From this day forward, I no longer shall tinker with the machinery of death. For more than 20 years I have endeavored -- indeed, I have struggled -- along with a majority of this Court, to develop procedural and substantive rules that would lend more than the mere appearance of fairness to the death penalty endeavor. Rather than continue to coddle the Court's delusion that the desired level of fairness has been achieved and the need for regulation eviscerated, I feel morally and intellectually obligated simply to concede that the death penalty experiment has failed. It is virtually self-evident to me now that no combination of procedural rules or substantive regulations ever can save the death penalty from its inherent constitutional deficiencies. ... The problem is that the inevitability of factual, legal, and moral error gives us a system that we know must wrongly kill some defendants." Callins v. Collins, 510 U.S. 1141, 1143-46 (Blackmun, J., dissenting).
Posted by: cmt | Mar 10, 2011 8:56:07 AM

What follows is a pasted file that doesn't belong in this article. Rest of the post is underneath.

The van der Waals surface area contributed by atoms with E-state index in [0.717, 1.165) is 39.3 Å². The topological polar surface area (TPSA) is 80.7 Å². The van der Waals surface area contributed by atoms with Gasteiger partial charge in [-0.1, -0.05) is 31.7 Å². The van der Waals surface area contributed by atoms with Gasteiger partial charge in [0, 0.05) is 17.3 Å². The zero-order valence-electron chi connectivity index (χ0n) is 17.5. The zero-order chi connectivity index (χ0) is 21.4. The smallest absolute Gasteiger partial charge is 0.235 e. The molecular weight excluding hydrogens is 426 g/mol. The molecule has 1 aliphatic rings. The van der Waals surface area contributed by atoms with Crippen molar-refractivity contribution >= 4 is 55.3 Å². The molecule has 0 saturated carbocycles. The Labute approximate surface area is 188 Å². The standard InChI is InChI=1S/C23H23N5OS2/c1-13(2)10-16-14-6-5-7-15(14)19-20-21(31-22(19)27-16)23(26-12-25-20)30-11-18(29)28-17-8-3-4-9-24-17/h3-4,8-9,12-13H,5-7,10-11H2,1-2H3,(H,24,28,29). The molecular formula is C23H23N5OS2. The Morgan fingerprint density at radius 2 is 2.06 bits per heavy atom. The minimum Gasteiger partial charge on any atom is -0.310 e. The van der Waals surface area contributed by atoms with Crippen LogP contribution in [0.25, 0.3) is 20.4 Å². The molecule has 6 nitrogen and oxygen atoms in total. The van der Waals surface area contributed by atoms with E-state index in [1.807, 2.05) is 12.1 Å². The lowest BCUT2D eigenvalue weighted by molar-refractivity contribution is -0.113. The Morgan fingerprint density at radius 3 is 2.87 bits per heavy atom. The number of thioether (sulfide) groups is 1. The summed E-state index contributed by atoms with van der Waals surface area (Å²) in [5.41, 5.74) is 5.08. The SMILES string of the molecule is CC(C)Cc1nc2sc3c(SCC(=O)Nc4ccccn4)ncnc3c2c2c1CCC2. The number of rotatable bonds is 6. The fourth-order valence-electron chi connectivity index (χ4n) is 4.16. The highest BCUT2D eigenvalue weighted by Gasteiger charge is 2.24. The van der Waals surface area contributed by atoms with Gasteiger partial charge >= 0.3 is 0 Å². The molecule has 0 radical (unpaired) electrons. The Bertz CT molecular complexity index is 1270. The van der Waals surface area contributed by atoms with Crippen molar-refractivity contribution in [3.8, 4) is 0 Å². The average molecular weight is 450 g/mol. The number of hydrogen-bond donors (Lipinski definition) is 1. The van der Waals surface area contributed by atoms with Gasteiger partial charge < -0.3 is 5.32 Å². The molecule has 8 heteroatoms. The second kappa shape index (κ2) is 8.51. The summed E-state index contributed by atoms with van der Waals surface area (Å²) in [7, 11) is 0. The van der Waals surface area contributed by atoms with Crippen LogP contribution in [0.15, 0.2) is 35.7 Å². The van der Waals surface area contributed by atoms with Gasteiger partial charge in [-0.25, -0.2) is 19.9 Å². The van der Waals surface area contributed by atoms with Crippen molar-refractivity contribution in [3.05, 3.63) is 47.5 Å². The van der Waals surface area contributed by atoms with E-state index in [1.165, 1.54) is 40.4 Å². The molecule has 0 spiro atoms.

Professor, while it is certainly true that a commutation to life imprisonment restricts the issues which a defendant can raise in his numerous collateral attacks, it does not reduce the number of those challenges. Specifically, both the Illinois Supreme Court and the Seventh Circuit have held that even after a death sentence has been commuted to life imprisonment without parole, the defendant can still challenge his sentence. See People v. Mata, 217 Ill. 2d 535 (2006) and Simpson v. Battaglia, 458 F.3d 585 (2006). Therefore, despite yesterday's commutations, each of those 15 defendants will still be free to repeatedly challenge not only their convictions but also their sentences for the next 30 or 40 years, filing as many as six or seven separate collateral attacks, if not more. Since every one of those collateral attacks requires a prosecutor to respond and a court to rule upon it, the "litigation costs" will continue to accrue. Moreover, under Illinois law, even if a defendant was not entitled to appointment of counsel when he filed a collateral pleading in the trial court, he is automatically given appointed counsel on appeal from the trial court's ruling. Therefore, even if the defendant's claim is indisputably frivolous, the State will be still be required to spend scarce resources addressing it.